Acknowledging Ichiro’s Greatness

Dave · July 24, 2012 at 1:18 pm · Filed Under Mariners 

This isn’t my crazy long post about Ichiro either. The more I work on it, the more things I want to write, but not everything fits into one post. So, this Ichiro tribute might just turn into a series of kinda related ideas. Anyway, this morning, we did the fun memory. Now, I want to spend a second and talk about just how good Ichiro really was.

I’ve read a bunch of stuff this morning trying to reframe the idea of what Ichiro was. For instance, the normally solid Art Thiel wrote this:

But the Mariners have been swimming in mediocrity for years, incapable of building a team around him that would allow Ichiro to be a complementary contributor, as he was in his rookie year of 2001, instead of a veteran leader and primary run producer.

That word “complementary” keeps coming up, as we’re reminded that the team thrived when Ichiro had great players around him and struggled when his teammates were less talented. To which I reply “congratulations, you’ve just figured out that any one player cannot make a team win.” Most of us figured this out a long time ago, and use that understanding to avoid placing blame on the best player on a bad team, but that’s a lesson that hasn’t filtered down to a bunch of beat writers yet. It’s a better story if the hero carries the team on his back, and it’s just as easy to point at the star player when the team isn’t winning. But, in reality both of those stories choose narrative over fact.

If you think Ichiro was a “complementary player”, you’re out of your mind. In 2001, when he was surrounded by such big time superstars as Mark McLemore, Stan Javier, David Bell, Al Martin, and the bad version of Carlos Guillen, Ichiro hit .350/.381/.457 with gold glove defense, earning both the AL Rookie of the Year and MVP awards. Yes, Bret Boone was probably the more valuable player in that season, but the writers who covered that team at the time were convinced that Ichiro — not Boone, not Edgar, not Olerud — was the guy who made that team go. And now, 12 years later, they want to act like he was a role player on a team full of superstars? Give me a break.

But, still, the story persists – it was the other guys who allowed Ichiro to relax and just fill in as another guy. He didn’t have to be the team’s best hitter, so he could really thrive without all the pressure. Which, of course, is completely at odds with the reality of 2004.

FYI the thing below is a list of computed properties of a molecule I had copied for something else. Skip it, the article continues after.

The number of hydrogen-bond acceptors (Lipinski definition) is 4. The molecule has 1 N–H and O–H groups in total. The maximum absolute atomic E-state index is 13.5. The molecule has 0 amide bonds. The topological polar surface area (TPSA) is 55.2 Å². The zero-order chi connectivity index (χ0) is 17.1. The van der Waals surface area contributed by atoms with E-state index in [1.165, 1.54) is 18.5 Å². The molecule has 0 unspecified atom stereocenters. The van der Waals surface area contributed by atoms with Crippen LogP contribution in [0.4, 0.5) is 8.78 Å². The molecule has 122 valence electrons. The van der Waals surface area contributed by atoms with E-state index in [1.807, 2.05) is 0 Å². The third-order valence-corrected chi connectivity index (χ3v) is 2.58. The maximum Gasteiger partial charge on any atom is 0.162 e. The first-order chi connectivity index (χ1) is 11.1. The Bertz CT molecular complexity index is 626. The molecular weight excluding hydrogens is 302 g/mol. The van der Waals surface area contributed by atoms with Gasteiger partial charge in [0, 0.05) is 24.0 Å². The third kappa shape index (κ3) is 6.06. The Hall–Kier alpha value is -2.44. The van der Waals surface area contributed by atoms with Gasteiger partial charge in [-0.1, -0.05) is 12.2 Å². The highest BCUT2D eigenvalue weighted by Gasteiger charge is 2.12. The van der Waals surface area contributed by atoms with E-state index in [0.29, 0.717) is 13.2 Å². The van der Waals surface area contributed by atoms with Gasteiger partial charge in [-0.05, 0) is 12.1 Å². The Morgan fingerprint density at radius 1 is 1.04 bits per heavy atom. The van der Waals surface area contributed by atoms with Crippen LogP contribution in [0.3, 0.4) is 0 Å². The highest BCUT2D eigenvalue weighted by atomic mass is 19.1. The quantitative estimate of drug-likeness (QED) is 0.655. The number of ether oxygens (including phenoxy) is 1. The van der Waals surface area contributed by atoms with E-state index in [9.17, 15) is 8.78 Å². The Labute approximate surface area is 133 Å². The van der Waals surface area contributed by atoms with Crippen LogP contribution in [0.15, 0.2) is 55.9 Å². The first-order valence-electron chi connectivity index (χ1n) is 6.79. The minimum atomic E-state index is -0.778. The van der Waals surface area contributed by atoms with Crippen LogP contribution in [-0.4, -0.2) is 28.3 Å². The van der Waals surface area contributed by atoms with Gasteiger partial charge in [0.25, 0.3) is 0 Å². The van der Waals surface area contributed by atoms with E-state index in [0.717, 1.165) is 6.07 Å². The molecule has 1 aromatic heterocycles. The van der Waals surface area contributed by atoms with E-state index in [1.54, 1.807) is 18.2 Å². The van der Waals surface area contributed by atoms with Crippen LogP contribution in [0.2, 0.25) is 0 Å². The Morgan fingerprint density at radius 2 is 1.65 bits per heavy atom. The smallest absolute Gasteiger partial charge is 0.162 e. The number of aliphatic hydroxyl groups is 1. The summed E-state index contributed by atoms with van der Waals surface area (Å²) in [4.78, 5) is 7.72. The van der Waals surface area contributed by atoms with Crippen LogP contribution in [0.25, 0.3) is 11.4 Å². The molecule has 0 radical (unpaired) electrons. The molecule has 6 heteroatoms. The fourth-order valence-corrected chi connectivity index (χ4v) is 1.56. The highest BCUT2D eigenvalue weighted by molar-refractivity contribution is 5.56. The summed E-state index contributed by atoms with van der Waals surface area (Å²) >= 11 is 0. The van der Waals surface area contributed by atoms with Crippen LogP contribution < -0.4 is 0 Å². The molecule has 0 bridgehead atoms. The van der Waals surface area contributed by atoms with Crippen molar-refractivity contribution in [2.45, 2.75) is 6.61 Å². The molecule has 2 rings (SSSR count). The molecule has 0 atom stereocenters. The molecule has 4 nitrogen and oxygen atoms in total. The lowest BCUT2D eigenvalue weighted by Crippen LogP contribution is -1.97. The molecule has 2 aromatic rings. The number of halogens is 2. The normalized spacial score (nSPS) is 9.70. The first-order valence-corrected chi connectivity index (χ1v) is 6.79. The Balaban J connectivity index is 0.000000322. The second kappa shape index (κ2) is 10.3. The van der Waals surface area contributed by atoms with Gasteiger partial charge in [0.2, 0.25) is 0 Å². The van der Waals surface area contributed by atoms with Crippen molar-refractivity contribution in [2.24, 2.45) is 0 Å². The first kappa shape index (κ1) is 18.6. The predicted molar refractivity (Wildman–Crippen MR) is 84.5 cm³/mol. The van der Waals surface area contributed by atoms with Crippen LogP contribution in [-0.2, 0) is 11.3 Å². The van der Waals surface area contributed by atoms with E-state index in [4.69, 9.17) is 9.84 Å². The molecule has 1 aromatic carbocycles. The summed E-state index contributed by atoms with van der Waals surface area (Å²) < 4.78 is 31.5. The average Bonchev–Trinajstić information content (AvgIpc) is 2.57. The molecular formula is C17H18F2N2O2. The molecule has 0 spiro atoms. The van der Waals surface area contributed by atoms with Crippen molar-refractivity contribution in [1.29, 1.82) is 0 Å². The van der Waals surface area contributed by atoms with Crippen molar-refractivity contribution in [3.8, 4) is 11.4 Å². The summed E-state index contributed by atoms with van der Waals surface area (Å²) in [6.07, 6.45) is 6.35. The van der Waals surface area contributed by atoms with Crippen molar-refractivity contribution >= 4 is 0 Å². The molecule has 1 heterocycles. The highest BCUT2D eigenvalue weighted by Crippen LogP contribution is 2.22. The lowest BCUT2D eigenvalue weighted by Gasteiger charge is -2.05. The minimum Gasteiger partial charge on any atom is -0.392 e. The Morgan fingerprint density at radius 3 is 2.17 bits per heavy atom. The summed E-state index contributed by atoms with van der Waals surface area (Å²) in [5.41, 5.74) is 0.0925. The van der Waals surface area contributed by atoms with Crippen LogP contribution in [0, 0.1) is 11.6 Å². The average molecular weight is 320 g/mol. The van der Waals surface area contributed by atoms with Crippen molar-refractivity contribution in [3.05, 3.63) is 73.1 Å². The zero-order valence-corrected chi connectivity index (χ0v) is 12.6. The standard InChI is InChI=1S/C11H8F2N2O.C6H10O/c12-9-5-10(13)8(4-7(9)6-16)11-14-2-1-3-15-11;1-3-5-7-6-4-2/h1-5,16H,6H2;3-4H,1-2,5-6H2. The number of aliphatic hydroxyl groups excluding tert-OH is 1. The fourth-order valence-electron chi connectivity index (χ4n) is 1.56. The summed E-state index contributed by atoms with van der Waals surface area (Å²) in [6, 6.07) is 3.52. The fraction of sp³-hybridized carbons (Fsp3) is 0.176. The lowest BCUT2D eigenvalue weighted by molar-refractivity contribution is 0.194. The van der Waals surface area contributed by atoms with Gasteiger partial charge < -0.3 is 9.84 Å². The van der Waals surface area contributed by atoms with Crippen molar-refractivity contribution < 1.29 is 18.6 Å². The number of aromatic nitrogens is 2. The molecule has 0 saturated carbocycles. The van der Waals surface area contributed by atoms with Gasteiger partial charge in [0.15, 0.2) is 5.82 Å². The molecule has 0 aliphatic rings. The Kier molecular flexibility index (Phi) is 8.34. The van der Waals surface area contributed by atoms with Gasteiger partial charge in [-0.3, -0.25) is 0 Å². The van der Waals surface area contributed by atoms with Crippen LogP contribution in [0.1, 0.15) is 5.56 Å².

Edgar, Olerud, and Boone all collapsed, each posting a wRC+ between 92 and 95. They were all below average hitters, with Olerud and Edgar losing their power while Boone lost everything except the home runs. That year, the Mariners had four players who accumulated 100 plate appearances and hit at a rate above the league average: Bucky Jacobsen (176 second half PAs, 119 wRC+), Raul Ibanez (115 wRC+), and Randy Winn (107 wRC+). That was Ichiro’s quality supporting cast in 2004. And all he did that year was set the Major League record for hits in a season while having the best season of his career.

262 hits. A .372/.414/.455 line that equaled a 134 wRC+. +7.2 WAR. It was quintessential Ichiro, and the season he will be most remembered for. And he did it with a cast of teammates that were absolutely awful. That team went 63-99 despite the best year of his career because everyone else on the roster was old and bad. In the middle of that collapse, Ichiro shined the brightest.

For the organization, it was all down hill from there, as the team got bad and has stayed bad ever since. For Ichiro, it’s been somewhat downhill as well, as he’s never again matched his 2004 performance. But that was his age 30 season – not too many guys match their career best seasons in their thirties. In both 2007 and 2009, Ichiro managed again to hit .350+, and in 2006 and 2008 he combined to steal 88 bases and get thrown out just six times. Even decline phase Ichiro was really good, as he posted at least +4.6 WAR in every season from 2006-2010. While the Mariners surrounded him with crap, he was terrific. They lost games in spite of Ichiro, not because of him.

For the first 10 years of his Major League career, Ichiro hit .331/.376/.430 and was worth +52.7 WAR, the fourth highest total in baseball during that 2001-2010 span. The only players to post a better mark during those 10 years? Albert Pujols, Alex Rodriguez, and Barry Bonds.

A 10 year run as a +5 win player is a Hall of Fame peak. For comparison, Edgar Martinez‘s 10 year run from 1990-1999 resulted in +54.0 WAR. Ichiro at his best was as good as Edgar at his best. Anyone want to call Edgar Martinez a “complementary player”?

Do not let the local media’s misunderstanding of Ichiro and of baseball alter the reality of what Ichiro was – one of the very best players in the game for the first decade he got here. They might not have liked his style of play or his personality, but the facts are the facts — Ichiro was a consistently great player who was more than capable of being a star on a winning team. When the Mariners put talent around him, they won. When they didn’t, they lost. That’s baseball, that’s not Ichiro.

Ichiro was great. Ichiro was worthy of the exclamation mark. Ichiro was a superstar. Anyone who tries to tell you differently doesn’t know what they’re talking about.


35 Responses to “Acknowledging Ichiro’s Greatness”

  1. greentunic on July 24th, 2012 1:27 pm

    Had the players around him been better, Ichiro would have probably gotten more praise, not less. Ironic really.

    He is one of the shining beacons of a generally miserable M’s decade.

    Now watch the HOF put a Yankee hat on him! haha

  2. don52656 on July 24th, 2012 1:28 pm

    Amen. It’s too bad that so many of those who don’t know what they are talking about are paid to be those “subject matter experts” on the radio or in the newspaper. I have never understand the antipathy towards Ichiro, and attribute it to the manner in which he chose to deal with the press.